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Large Language Mimicry

The complexity and hype surrounding Large Language Models make it difficult to disentangle the arguments about generative AI’s potential harms.

But one can have little sympathy for those who seek the assistance of ChatGPT to sort out their understanding of the issue.

It may be the strongest evidence yet of our species’ voluntary dumbification.

On top of the hype there’s the spin from the industry itself. The recent confessional drama by big tech leaders warning of the risks and coming out in favour of regulation is alarming but doesn’t seem that genuine. Sudden talk of an existential threat betrays that they may have not been telling the whole story all this time and, worse, that they might actually have already lost control of AI’s “deep learning” process.

Yet, despite their collective concern, we know that independently they are doggedly trying to stay one step ahead of each other. And while this is certainly an opportunity for watchdogs to reach for thick red pencils we also know, rather depressingly, that regulators will always lag behind accelerating innovation.

Then there’s the language. Not the language of Large Language Models per se but that which is used by us when it comes to talking about them. We have been unable to defuse the linguistic traps that keep feeding the hyperbole. In an interview1 with the FT the science fiction author Ted Chiang protested about the use of personal pronouns when referring to chat-bots and lamented the anthropomorphic language such as ‘learn’, ‘understand’ and ‘know’ that are project on them to create an illusion of sentience where, he claims, none exists.

AI is not a conscious thinking intelligence says Chiang describing the term as “A poor choice of words in 1954”. Had a different phrase been chosen for it back in the 50s we would have avoided a lot of the confusion we’re having now. His preferred term for AI? “Applied Statistics”.

Consider the ‘writing professions’: Legal firms have already began to advertise the services of their AI driven “digital lawyers” who “accept” and “understand” legal questions and who not only connect a client’s questions to laws and cases but claim to draft bespoke documents for signature. Essentially, in Chiang’s applied statistics logic, these services are supercharged search engines that draw relevance on the basis of words (which they don’t ‘understand’) and then simulate existing text formats to produce prose in acceptable tone and syntax.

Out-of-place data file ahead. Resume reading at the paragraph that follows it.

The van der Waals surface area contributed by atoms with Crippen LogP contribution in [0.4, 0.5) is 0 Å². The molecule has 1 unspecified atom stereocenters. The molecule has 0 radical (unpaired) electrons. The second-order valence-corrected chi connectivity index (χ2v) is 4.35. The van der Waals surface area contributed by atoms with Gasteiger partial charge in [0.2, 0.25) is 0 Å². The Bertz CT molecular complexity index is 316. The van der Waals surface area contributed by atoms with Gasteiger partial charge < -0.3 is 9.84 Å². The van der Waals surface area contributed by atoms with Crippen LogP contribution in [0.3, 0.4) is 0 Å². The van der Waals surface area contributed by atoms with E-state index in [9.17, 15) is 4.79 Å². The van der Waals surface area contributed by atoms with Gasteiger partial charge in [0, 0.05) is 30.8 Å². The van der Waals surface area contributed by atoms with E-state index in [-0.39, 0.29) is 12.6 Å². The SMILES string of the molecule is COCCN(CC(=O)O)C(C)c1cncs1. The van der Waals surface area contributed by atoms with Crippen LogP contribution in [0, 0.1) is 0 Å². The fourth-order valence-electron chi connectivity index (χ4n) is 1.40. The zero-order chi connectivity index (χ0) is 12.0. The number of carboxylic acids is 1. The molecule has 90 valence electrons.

Aside from mismatched or entirely made-up results (there’s the recent case of the US lawyer fined for his chat-bot’s hallucinatory court citations)2 the engines lack comprehension of that which they deliver. Still, the client saves time and pays much less than the hourly rate a human lawyer would have charged for the work. There’s nervous excitement in the legal profession that entry-stage legal associates aren’t that necessary anymore. Of course, while legal AI is doing the work, entry stage legal associates are losing the capacity to learn to do it themselves, but that’s another story.

The same principle operates for data journalists who are assisted by AI that scrapes, sorts and catalogues swathes of data. Tools that sift through material identifying and matching information which journalists are then able to study for potentially dubious connections to expose wrongdoings. One hopes journalistic AI won’t soon be drafting the story. That should still require the journalist to challenge the veracity and value of the information, contemplate the repercussions, address the ethical dilemmas and employ the right language to make the story work. Not to mention avoid being SLAPPed3 by any clients of the legal AI community.

Yet with every passing month the capacity and popularity of Large Language Models is expanding. Despite their unreliability there’s a clear societal shift for the acceptance of their type of mimicry.

The result is that algorithmic systems take all the bad, incomplete -and let’s not forget often- malicious writing produced and feed it back into the large pool making it primary reference material that perpetually decays the information ecosystem. Shallow imitative writing that is hyped, even propagandist, is becoming an ingredient of our exchanges, a messy by-product of the cultural phenomenon we have embraced as ‘disruption’.

Throughout this year’s ChatGPT delirium from cheating on essays to writing marketing-speak and ‘supercharging’ businesses we may have forgotten that the skills developed by writing, questioning, double-checking and debating are what lead to better thinking and better judgment. At this rate the machines won’t really need to do much to achieve the much feared total take-over. We have already surrendered; willingly, unthinkingly.


1. https://www.ft.com/content/c1f6d948-3dde-405f-924c-09cc0dcf8c84

2. https://www.theguardian.com/technology/2023/jun/23/two-us-lawyers-fined-submitting-fake-court-citations-chatgpt

3. SLAPPS: https://www.the-case.eu/

Cartoon by Tom Fishburn

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